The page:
To realize broadband's potential to benefit our democracy and connect us to one another, all people in the United States must have equal access and broadband must be made affordable for the most vulnerable. Yet today, 15 percent of American households with school-age children do not have subscriptions to any form of broadband, including one-quarter of Black households (an additional 23 percent of African Americans are “smartphone-only" internet users, meaning they lack traditional home broadband service but do own a smartphone, which is insufficient to attend class, do homework, or apply for a job). The Biden administration, Federal Communications Commission, and Congress must develop and implement plans to increase funding for broadband to expand universal access.

Enhanced, Refundable Child Tax Credits

The United States faces a crisis of child poverty. Seventeen percent of all American children are impoverished — a rate higher than not just peer nations like Canada and the U.K., but Mexico and Russia as well. Currently, more than 50 percent of Black and Latinx children in the U.S. do not qualify for the full benefit, compared to 23 percent of white children, and nearly one in five Black children do not receive any credit at all.

To combat this crisis, President Biden and Congress should enhance the child tax credit and make it fully refundable. If we enhance the child tax credit, we can cut child poverty by 40 percent and instantly lift over 50 percent of Black children out of poverty.

Reparations

We cannot repair harms that we have not fully diagnosed. We must commit to a thorough examination of the impact of the legacy of chattel slavery on racial inequality today. In 2021, Congress must pass H.R. 40, which would establish a commission to study reparations and make recommendations for Black Americans.

The Long View

For the past century, the ACLU has fought for racial justice in legislatures and in courts, including through several landmark Supreme Court cases. While the court has not always ruled in favor of racial justice, incremental wins throughout history have helped to chip away at different forms of racism such as school segregation ( Brown v. Board), racial bias in the criminal legal system (Powell v. Alabama, i.e. the Scottsboro Boys), and marriage inequality (Loving v. Virginia). While these landmark victories initiated necessary reforms, they were only a starting point.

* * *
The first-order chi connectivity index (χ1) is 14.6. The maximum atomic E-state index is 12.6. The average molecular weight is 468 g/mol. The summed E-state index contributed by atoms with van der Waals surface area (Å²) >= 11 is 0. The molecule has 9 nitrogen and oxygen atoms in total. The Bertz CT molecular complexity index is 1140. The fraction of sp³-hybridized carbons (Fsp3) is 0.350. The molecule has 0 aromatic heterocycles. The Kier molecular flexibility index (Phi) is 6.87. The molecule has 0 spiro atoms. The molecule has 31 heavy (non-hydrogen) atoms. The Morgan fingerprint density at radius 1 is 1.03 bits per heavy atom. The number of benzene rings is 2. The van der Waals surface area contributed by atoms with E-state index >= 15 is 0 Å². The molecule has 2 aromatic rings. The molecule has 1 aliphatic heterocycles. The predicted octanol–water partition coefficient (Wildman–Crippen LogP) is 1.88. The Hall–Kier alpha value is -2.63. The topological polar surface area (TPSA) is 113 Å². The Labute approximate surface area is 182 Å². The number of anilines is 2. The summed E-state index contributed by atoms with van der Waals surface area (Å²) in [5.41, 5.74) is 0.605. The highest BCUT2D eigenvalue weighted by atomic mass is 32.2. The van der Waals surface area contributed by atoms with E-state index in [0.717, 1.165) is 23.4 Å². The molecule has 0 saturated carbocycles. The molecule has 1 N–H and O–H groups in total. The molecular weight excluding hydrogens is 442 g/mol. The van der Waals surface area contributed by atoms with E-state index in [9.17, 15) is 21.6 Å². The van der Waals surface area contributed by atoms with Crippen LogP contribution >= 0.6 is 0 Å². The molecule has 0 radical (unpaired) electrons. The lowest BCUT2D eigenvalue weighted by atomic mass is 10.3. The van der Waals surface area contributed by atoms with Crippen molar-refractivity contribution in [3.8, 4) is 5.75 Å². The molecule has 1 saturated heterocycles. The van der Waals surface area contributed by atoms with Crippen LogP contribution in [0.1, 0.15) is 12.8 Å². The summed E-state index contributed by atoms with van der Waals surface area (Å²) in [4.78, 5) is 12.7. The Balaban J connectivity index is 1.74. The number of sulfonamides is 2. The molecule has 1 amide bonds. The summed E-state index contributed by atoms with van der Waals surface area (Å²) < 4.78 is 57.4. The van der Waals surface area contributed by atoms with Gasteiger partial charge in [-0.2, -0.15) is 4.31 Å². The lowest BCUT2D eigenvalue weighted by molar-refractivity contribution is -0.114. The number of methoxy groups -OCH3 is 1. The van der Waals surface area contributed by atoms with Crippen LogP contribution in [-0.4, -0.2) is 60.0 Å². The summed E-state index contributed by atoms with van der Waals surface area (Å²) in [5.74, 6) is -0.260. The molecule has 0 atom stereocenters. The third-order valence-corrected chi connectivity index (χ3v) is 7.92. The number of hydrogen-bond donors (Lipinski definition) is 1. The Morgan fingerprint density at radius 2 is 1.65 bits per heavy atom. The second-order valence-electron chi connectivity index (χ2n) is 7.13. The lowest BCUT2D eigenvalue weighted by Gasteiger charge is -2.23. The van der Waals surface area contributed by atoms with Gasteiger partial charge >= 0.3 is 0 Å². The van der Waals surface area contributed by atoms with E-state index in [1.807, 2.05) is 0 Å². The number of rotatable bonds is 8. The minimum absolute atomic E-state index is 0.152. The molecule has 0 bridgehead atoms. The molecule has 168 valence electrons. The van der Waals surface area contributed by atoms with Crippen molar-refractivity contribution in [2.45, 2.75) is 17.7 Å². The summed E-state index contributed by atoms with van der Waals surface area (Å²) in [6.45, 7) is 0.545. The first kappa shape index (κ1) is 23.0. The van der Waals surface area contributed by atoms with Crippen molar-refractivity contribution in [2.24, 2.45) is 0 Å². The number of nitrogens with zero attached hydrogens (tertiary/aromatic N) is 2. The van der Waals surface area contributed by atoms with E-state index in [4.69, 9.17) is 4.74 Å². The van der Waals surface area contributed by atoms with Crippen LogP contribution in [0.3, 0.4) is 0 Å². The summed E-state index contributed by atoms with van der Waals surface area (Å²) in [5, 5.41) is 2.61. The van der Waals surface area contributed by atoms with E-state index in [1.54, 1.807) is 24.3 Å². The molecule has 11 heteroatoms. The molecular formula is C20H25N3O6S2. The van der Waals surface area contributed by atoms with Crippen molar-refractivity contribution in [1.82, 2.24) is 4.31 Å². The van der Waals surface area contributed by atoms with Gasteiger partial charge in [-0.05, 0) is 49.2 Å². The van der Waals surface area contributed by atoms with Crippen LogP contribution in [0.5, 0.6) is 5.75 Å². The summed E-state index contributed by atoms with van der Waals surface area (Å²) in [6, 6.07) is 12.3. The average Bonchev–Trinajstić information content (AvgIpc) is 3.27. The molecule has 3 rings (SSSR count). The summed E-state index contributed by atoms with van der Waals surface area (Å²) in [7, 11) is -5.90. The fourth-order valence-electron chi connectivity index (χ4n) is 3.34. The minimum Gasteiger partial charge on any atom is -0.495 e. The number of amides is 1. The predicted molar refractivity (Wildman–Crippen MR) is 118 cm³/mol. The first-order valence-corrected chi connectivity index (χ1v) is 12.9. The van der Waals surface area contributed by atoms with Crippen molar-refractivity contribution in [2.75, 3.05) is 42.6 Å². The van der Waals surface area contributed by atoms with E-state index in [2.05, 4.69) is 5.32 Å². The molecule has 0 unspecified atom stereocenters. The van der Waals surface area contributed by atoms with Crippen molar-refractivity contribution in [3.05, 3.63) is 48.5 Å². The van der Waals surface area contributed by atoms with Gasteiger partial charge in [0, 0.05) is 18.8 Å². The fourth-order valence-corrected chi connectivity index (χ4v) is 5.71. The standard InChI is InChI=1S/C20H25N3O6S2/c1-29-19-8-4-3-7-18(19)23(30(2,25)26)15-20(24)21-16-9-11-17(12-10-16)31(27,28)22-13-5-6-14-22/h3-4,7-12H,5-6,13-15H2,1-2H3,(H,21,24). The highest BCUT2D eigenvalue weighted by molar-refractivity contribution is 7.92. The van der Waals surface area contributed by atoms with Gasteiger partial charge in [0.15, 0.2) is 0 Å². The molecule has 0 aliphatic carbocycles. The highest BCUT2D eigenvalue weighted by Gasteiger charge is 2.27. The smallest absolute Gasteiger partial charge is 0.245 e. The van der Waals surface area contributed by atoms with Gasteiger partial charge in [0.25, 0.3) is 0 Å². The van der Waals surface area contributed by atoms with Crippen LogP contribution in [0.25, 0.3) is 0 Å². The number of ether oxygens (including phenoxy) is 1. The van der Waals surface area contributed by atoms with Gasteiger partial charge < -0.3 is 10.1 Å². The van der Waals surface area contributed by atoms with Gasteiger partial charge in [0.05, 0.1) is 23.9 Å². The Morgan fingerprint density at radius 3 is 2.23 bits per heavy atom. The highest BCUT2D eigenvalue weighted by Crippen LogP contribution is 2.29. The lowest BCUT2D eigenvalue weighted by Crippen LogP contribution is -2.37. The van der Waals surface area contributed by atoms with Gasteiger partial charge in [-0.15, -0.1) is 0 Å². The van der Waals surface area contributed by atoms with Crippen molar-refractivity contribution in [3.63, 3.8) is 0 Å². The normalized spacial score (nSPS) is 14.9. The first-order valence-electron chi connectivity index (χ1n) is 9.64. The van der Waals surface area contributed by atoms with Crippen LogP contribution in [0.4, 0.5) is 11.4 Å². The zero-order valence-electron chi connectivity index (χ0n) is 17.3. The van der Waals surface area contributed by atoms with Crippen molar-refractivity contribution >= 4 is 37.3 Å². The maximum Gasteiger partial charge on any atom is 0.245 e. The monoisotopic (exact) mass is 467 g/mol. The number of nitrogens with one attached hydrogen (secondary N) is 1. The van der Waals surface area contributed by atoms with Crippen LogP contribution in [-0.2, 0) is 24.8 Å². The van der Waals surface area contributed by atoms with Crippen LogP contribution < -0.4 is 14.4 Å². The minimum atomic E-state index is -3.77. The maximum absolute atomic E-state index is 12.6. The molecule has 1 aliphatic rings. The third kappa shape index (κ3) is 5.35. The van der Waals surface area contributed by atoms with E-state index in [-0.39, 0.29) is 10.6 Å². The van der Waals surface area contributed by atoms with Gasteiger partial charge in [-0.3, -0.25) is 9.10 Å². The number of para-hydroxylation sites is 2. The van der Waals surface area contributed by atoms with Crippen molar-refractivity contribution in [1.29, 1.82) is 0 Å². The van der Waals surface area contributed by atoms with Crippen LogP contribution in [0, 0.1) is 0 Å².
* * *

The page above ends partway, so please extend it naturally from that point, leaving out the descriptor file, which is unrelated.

Systemic racism continues to pervade the lives of Black people through voter suppression, lack of financial services, housing discrimination, and other areas. More than anything, doing this work has taught the ACLU that we must fight on every front in order to overcome our country's legacies of racism. That is what our Systemic Equality agenda is all about.

In the weeks ahead, we will both expand on our views of why these campaigns are crucial to systemic equality and signal the path this country must take. We will also dive into our work to build organizing, advocacy, and legal power in the South — a region with a unique history of racial oppression and violence alongside a rich history of antiracist organizing and advocacy. We are committed to four principles throughout this campaign: reconciliation, access, prosperity, and empowerment. We hope that our actions can meet our ambition to, as Dr. King said, lead this nation to live out the true meaning of its creed.

What you can do:
Take the pledge: Systemic Equality Agenda
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Featured image by Shutterstock